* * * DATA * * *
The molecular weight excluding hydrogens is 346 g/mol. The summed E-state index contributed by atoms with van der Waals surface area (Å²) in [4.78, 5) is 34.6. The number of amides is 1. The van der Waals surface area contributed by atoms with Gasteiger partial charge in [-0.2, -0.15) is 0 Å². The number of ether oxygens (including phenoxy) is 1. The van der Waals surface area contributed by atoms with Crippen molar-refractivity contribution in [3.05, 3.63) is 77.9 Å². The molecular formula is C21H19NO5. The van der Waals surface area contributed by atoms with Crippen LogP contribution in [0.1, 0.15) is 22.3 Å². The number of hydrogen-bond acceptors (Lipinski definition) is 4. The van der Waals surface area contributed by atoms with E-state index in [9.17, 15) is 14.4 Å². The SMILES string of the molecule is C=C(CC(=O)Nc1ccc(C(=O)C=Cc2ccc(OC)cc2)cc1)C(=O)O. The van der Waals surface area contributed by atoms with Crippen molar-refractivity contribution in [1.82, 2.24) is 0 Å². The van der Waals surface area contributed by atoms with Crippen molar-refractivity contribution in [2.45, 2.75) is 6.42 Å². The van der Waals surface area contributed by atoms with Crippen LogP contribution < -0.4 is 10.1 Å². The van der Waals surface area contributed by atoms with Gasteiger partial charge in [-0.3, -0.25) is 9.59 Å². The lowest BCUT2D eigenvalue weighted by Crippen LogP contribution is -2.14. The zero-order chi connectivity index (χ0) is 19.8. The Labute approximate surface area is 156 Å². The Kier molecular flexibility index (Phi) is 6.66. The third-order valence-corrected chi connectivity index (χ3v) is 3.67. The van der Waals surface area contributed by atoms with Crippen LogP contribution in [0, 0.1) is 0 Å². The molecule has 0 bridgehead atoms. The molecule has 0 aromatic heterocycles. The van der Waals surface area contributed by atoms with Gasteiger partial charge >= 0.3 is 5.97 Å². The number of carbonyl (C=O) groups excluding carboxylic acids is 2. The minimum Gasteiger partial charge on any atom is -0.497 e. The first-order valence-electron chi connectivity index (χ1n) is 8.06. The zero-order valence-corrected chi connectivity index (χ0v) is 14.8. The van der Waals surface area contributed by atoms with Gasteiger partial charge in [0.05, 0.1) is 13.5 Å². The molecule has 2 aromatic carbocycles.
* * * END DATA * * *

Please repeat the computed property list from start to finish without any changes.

The molecular weight excluding hydrogens is 346 g/mol. The summed E-state index contributed by atoms with van der Waals surface area (Å²) in [4.78, 5) is 34.6. The number of amides is 1. The van der Waals surface area contributed by atoms with Gasteiger partial charge in [-0.2, -0.15) is 0 Å². The number of ether oxygens (including phenoxy) is 1. The van der Waals surface area contributed by atoms with Crippen molar-refractivity contribution in [3.05, 3.63) is 77.9 Å². The molecular formula is C21H19NO5. The van der Waals surface area contributed by atoms with Crippen LogP contribution in [0.1, 0.15) is 22.3 Å². The number of hydrogen-bond acceptors (Lipinski definition) is 4. The van der Waals surface area contributed by atoms with E-state index in [9.17, 15) is 14.4 Å². The SMILES string of the molecule is C=C(CC(=O)Nc1ccc(C(=O)C=Cc2ccc(OC)cc2)cc1)C(=O)O. The van der Waals surface area contributed by atoms with Crippen molar-refractivity contribution in [1.82, 2.24) is 0 Å². The van der Waals surface area contributed by atoms with Crippen molar-refractivity contribution in [2.45, 2.75) is 6.42 Å². The van der Waals surface area contributed by atoms with Crippen LogP contribution < -0.4 is 10.1 Å². The van der Waals surface area contributed by atoms with Gasteiger partial charge in [-0.3, -0.25) is 9.59 Å². The lowest BCUT2D eigenvalue weighted by Crippen LogP contribution is -2.14. The zero-order chi connectivity index (χ0) is 19.8. The Labute approximate surface area is 156 Å². The Kier molecular flexibility index (Phi) is 6.66. The third-order valence-corrected chi connectivity index (χ3v) is 3.67. The van der Waals surface area contributed by atoms with Crippen LogP contribution in [0, 0.1) is 0 Å². The molecule has 0 bridgehead atoms. The molecule has 0 aromatic heterocycles. The van der Waals surface area contributed by atoms with Gasteiger partial charge >= 0.3 is 5.97 Å². The number of carbonyl (C=O) groups excluding carboxylic acids is 2. The minimum Gasteiger partial charge on any atom is -0.497 e. The first-order valence-electron chi connectivity index (χ1n) is 8.06. The zero-order valence-corrected chi connectivity index (χ0v) is 14.8. The van der Waals surface area contributed by atoms with Gasteiger partial charge in [0.05, 0.1) is 13.5 Å². The molecule has 2 aromatic carbocycles.